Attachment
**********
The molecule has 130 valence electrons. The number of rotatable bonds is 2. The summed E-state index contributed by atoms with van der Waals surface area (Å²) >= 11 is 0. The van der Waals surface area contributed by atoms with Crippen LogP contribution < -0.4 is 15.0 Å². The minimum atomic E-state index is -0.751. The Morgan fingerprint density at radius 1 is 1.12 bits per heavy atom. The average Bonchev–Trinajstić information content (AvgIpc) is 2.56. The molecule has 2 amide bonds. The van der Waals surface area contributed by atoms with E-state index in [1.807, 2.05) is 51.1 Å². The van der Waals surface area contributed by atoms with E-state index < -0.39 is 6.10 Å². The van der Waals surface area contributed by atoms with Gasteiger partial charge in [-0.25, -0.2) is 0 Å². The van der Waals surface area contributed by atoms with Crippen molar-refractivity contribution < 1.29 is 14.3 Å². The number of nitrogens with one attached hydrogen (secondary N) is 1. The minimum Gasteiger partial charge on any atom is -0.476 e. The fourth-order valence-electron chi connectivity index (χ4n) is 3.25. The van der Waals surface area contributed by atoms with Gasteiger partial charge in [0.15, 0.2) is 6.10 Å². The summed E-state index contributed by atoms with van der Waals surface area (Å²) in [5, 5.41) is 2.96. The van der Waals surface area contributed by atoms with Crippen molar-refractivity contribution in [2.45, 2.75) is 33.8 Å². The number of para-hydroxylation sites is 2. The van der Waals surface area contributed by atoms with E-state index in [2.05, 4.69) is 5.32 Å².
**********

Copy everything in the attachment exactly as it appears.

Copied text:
The molecule has 130 valence electrons. The number of rotatable bonds is 2. The summed E-state index contributed by atoms with van der Waals surface area (Å²) >= 11 is 0. The van der Waals surface area contributed by atoms with Crippen LogP contribution < -0.4 is 15.0 Å². The minimum atomic E-state index is -0.751. The Morgan fingerprint density at radius 1 is 1.12 bits per heavy atom. The average Bonchev–Trinajstić information content (AvgIpc) is 2.56. The molecule has 2 amide bonds. The van der Waals surface area contributed by atoms with E-state index in [1.807, 2.05) is 51.1 Å². The van der Waals surface area contributed by atoms with E-state index < -0.39 is 6.10 Å². The van der Waals surface area contributed by atoms with Gasteiger partial charge in [-0.25, -0.2) is 0 Å². The van der Waals surface area contributed by atoms with Crippen molar-refractivity contribution < 1.29 is 14.3 Å². The number of nitrogens with one attached hydrogen (secondary N) is 1. The minimum Gasteiger partial charge on any atom is -0.476 e. The fourth-order valence-electron chi connectivity index (χ4n) is 3.25. The van der Waals surface area contributed by atoms with Gasteiger partial charge in [0.15, 0.2) is 6.10 Å². The summed E-state index contributed by atoms with van der Waals surface area (Å²) in [5, 5.41) is 2.96. The van der Waals surface area contributed by atoms with Crippen molar-refractivity contribution in [2.45, 2.75) is 33.8 Å². The number of para-hydroxylation sites is 2. The van der Waals surface area contributed by atoms with E-state index in [2.05, 4.69) is 5.32 Å².